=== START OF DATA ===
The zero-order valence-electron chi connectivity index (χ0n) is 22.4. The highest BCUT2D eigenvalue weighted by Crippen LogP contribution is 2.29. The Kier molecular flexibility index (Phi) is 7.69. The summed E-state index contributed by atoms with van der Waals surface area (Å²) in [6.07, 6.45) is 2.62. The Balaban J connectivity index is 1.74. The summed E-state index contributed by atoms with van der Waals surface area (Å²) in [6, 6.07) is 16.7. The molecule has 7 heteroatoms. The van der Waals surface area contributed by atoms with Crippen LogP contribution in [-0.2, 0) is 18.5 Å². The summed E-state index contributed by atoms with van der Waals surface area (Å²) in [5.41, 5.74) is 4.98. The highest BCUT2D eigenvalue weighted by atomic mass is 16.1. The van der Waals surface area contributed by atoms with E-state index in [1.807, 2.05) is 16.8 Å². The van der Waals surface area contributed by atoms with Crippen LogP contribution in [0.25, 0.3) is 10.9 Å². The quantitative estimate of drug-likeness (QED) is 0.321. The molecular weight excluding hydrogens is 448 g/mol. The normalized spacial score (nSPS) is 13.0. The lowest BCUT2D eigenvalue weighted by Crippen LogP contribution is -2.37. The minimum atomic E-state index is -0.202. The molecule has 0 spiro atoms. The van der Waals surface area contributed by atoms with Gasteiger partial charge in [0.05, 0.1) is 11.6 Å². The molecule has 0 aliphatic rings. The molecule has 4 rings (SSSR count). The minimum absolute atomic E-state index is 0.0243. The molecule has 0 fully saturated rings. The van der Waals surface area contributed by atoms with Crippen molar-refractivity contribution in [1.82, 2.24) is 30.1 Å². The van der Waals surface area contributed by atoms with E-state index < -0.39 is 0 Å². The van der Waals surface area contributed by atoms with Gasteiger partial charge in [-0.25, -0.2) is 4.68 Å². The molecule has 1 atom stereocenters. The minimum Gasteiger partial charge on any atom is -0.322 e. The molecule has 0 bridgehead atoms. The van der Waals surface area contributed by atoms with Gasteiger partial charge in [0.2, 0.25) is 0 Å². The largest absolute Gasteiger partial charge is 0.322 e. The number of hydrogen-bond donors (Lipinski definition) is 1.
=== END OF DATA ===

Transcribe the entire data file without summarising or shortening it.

The zero-order valence-electron chi connectivity index (χ0n) is 22.4. The highest BCUT2D eigenvalue weighted by Crippen LogP contribution is 2.29. The Kier molecular flexibility index (Phi) is 7.69. The summed E-state index contributed by atoms with van der Waals surface area (Å²) in [6.07, 6.45) is 2.62. The Balaban J connectivity index is 1.74. The summed E-state index contributed by atoms with van der Waals surface area (Å²) in [6, 6.07) is 16.7. The molecule has 7 heteroatoms. The van der Waals surface area contributed by atoms with Crippen LogP contribution in [-0.2, 0) is 18.5 Å². The summed E-state index contributed by atoms with van der Waals surface area (Å²) in [5.41, 5.74) is 4.98. The highest BCUT2D eigenvalue weighted by atomic mass is 16.1. The van der Waals surface area contributed by atoms with E-state index in [1.807, 2.05) is 16.8 Å². The van der Waals surface area contributed by atoms with Crippen LogP contribution in [0.25, 0.3) is 10.9 Å². The quantitative estimate of drug-likeness (QED) is 0.321. The molecular weight excluding hydrogens is 448 g/mol. The normalized spacial score (nSPS) is 13.0. The lowest BCUT2D eigenvalue weighted by Crippen LogP contribution is -2.37. The minimum atomic E-state index is -0.202. The molecule has 0 spiro atoms. The van der Waals surface area contributed by atoms with Gasteiger partial charge in [0.05, 0.1) is 11.6 Å². The molecule has 0 aliphatic rings. The molecule has 4 rings (SSSR count). The minimum absolute atomic E-state index is 0.0243. The molecule has 0 fully saturated rings. The van der Waals surface area contributed by atoms with Crippen molar-refractivity contribution in [1.82, 2.24) is 30.1 Å². The van der Waals surface area contributed by atoms with E-state index < -0.39 is 0 Å². The van der Waals surface area contributed by atoms with Gasteiger partial charge in [-0.25, -0.2) is 4.68 Å². The molecule has 1 atom stereocenters. The minimum Gasteiger partial charge on any atom is -0.322 e. The molecule has 0 bridgehead atoms. The van der Waals surface area contributed by atoms with Gasteiger partial charge in [0.2, 0.25) is 0 Å². The largest absolute Gasteiger partial charge is 0.322 e. The number of hydrogen-bond donors (Lipinski definition) is 1.